When the Affordable Care Act was signed into law, all Americans with health insurance became eligible for certain customer protections. No longer could insurance companies enforce lifetime limits for coverage or make rescissions of coverage when people got sick. Parents are now able to keep their adult children on their policies until the child reaches the age of 26. But not all of act's provisions affect current insurance plans. During the campaign for health care reform, President Obama frequently said that those who liked their health plan would keep it. Health plans that were in existence when the bill was signed on March 23, 2010, would incorporate the basic consumer protections mentioned above, but nothing else.
In June 2010, the White House released regulations about these so-called "grandfathered" health plans. These plans remain exempt from certain provisions in the Affordable Care Act, such as offering free preventive care, providing a set of minimum benefits defined by the government or establishing an employer's minimum contribution to premiums. But they remain exempt only so long as they don't increase certain costs or cut benefit levels substantially.
At issue here are the more than 170 million Americans who have employer-sponsored insurance. The White House estimates that the 133 million Americans who work for a large employer (defined as a business with more than 100 employees) will see few changes in the next few years, while those who work for small employers will probably transition to a new non-grandfathered plan by 2013. Since it's unclear at this point how many employers will elect to keep their grandfathered plans, the White House released several estimates of how many Americans will be in a new plan by 2013; one mid-range estimate shows that 51 percent of American workers, mostly employed at small businesses, will lose their current coverage [source: Department of Health and Human Services].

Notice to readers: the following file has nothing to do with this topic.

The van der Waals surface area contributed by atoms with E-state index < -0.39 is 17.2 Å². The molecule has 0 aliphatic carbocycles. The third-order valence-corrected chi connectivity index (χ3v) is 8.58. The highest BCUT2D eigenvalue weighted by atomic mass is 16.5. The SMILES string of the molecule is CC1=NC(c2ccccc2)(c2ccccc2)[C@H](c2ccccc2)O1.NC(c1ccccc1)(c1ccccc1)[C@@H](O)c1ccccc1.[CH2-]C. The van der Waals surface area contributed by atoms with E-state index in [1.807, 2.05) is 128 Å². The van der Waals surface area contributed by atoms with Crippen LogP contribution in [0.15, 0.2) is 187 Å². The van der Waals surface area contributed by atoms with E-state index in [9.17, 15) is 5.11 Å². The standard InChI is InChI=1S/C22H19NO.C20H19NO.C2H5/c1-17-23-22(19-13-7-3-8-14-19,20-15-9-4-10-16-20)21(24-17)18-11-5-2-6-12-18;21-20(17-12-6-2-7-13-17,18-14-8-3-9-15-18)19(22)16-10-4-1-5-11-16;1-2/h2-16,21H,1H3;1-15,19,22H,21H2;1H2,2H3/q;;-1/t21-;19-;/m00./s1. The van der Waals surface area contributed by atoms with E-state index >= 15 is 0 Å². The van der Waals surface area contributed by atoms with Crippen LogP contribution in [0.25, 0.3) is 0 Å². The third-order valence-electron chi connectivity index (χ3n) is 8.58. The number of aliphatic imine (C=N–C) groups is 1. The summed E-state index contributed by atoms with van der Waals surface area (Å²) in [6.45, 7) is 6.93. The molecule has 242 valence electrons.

Critics of Obama's health care plan claim that this is proof that Obama lied when he said that those who liked their insurance plan could keep it, while supporters say that enforcing the grandfathered regulations will protect consumers from rising costs. So what are these regulations for keeping grandfathered status? Who stands to win, and who's crying foul?